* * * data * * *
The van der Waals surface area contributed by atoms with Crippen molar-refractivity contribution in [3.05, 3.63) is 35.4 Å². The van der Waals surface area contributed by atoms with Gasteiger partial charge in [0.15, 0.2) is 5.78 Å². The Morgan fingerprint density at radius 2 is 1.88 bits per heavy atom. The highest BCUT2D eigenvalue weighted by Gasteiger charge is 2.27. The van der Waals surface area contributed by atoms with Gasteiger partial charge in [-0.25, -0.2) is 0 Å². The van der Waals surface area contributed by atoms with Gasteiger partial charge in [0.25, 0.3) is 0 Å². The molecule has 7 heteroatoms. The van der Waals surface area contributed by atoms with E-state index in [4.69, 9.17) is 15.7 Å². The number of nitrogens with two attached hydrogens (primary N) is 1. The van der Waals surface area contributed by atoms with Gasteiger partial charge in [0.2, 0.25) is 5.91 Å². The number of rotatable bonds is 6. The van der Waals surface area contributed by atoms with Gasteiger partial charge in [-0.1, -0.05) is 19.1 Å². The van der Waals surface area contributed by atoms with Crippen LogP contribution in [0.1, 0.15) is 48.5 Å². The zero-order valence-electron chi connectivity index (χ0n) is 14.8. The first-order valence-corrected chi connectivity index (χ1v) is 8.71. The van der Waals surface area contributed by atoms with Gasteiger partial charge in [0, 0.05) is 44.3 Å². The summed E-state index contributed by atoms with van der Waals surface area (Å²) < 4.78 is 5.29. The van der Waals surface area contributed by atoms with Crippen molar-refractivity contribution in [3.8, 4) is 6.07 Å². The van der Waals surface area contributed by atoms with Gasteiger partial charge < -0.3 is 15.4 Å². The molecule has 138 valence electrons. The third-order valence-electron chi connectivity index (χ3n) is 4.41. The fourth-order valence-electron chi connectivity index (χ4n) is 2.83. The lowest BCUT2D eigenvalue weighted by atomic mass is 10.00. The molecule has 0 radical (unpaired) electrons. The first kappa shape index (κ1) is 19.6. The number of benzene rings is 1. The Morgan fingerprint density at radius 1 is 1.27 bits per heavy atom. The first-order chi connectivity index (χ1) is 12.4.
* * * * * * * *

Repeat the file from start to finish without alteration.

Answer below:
The van der Waals surface area contributed by atoms with Crippen molar-refractivity contribution in [3.05, 3.63) is 35.4 Å². The van der Waals surface area contributed by atoms with Gasteiger partial charge in [0.15, 0.2) is 5.78 Å². The Morgan fingerprint density at radius 2 is 1.88 bits per heavy atom. The highest BCUT2D eigenvalue weighted by Gasteiger charge is 2.27. The van der Waals surface area contributed by atoms with Gasteiger partial charge in [-0.25, -0.2) is 0 Å². The van der Waals surface area contributed by atoms with Gasteiger partial charge in [0.25, 0.3) is 0 Å². The molecule has 7 heteroatoms. The van der Waals surface area contributed by atoms with E-state index in [4.69, 9.17) is 15.7 Å². The number of nitrogens with two attached hydrogens (primary N) is 1. The van der Waals surface area contributed by atoms with Gasteiger partial charge in [0.2, 0.25) is 5.91 Å². The number of rotatable bonds is 6. The van der Waals surface area contributed by atoms with Gasteiger partial charge in [-0.1, -0.05) is 19.1 Å². The van der Waals surface area contributed by atoms with Crippen LogP contribution in [0.1, 0.15) is 48.5 Å². The zero-order valence-electron chi connectivity index (χ0n) is 14.8. The first-order valence-corrected chi connectivity index (χ1v) is 8.71. The van der Waals surface area contributed by atoms with Gasteiger partial charge in [0, 0.05) is 44.3 Å². The summed E-state index contributed by atoms with van der Waals surface area (Å²) < 4.78 is 5.29. The van der Waals surface area contributed by atoms with Crippen molar-refractivity contribution in [3.8, 4) is 6.07 Å². The van der Waals surface area contributed by atoms with Gasteiger partial charge < -0.3 is 15.4 Å². The molecule has 138 valence electrons. The third-order valence-electron chi connectivity index (χ3n) is 4.41. The fourth-order valence-electron chi connectivity index (χ4n) is 2.83. The lowest BCUT2D eigenvalue weighted by atomic mass is 10.00. The molecule has 0 radical (unpaired) electrons. The first kappa shape index (κ1) is 19.6. The number of benzene rings is 1. The Morgan fingerprint density at radius 1 is 1.27 bits per heavy atom. The first-order chi connectivity index (χ1) is 12.4.